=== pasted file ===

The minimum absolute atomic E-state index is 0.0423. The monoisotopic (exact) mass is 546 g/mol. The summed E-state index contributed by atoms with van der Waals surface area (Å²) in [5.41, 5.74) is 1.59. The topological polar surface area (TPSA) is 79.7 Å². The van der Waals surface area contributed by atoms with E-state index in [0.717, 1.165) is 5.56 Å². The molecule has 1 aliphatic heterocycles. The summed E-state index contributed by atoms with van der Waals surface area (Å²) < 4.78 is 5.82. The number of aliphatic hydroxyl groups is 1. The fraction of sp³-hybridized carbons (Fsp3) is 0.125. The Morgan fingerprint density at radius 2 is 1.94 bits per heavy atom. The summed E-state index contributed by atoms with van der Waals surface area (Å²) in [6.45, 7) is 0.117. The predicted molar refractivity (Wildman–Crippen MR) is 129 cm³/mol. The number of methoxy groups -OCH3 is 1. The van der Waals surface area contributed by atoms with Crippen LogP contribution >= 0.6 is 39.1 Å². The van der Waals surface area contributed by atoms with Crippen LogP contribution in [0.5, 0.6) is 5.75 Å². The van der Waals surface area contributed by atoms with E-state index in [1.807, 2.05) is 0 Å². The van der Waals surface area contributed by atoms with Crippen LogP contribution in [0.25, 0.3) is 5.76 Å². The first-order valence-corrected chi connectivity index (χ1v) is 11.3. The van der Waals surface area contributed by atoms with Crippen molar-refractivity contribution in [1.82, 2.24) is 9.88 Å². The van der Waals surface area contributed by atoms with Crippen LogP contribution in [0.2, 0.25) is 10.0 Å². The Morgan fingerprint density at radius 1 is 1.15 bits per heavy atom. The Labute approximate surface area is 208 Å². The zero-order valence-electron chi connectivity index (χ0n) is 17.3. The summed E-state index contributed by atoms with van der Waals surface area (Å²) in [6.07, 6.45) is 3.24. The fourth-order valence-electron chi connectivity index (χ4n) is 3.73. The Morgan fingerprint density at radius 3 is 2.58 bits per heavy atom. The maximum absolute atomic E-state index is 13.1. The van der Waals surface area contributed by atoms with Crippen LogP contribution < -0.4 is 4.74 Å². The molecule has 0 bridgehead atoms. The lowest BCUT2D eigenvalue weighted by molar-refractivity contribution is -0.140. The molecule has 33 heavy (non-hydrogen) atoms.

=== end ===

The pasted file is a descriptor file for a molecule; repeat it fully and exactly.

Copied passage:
The minimum absolute atomic E-state index is 0.0423. The monoisotopic (exact) mass is 546 g/mol. The summed E-state index contributed by atoms with van der Waals surface area (Å²) in [5.41, 5.74) is 1.59. The topological polar surface area (TPSA) is 79.7 Å². The van der Waals surface area contributed by atoms with E-state index in [0.717, 1.165) is 5.56 Å². The molecule has 1 aliphatic heterocycles. The summed E-state index contributed by atoms with van der Waals surface area (Å²) < 4.78 is 5.82. The number of aliphatic hydroxyl groups is 1. The fraction of sp³-hybridized carbons (Fsp3) is 0.125. The Morgan fingerprint density at radius 2 is 1.94 bits per heavy atom. The summed E-state index contributed by atoms with van der Waals surface area (Å²) in [6.45, 7) is 0.117. The predicted molar refractivity (Wildman–Crippen MR) is 129 cm³/mol. The number of methoxy groups -OCH3 is 1. The van der Waals surface area contributed by atoms with Crippen LogP contribution >= 0.6 is 39.1 Å². The van der Waals surface area contributed by atoms with Crippen LogP contribution in [0.5, 0.6) is 5.75 Å². The van der Waals surface area contributed by atoms with E-state index in [1.807, 2.05) is 0 Å². The van der Waals surface area contributed by atoms with Crippen LogP contribution in [0.25, 0.3) is 5.76 Å². The first-order valence-corrected chi connectivity index (χ1v) is 11.3. The van der Waals surface area contributed by atoms with Crippen molar-refractivity contribution in [1.82, 2.24) is 9.88 Å². The van der Waals surface area contributed by atoms with Crippen LogP contribution in [0.2, 0.25) is 10.0 Å². The Morgan fingerprint density at radius 1 is 1.15 bits per heavy atom. The Labute approximate surface area is 208 Å². The zero-order valence-electron chi connectivity index (χ0n) is 17.3. The summed E-state index contributed by atoms with van der Waals surface area (Å²) in [6.07, 6.45) is 3.24. The fourth-order valence-electron chi connectivity index (χ4n) is 3.73. The Morgan fingerprint density at radius 3 is 2.58 bits per heavy atom. The maximum absolute atomic E-state index is 13.1. The van der Waals surface area contributed by atoms with Crippen LogP contribution < -0.4 is 4.74 Å². The molecule has 0 bridgehead atoms. The lowest BCUT2D eigenvalue weighted by molar-refractivity contribution is -0.140. The molecule has 33 heavy (non-hydrogen) atoms.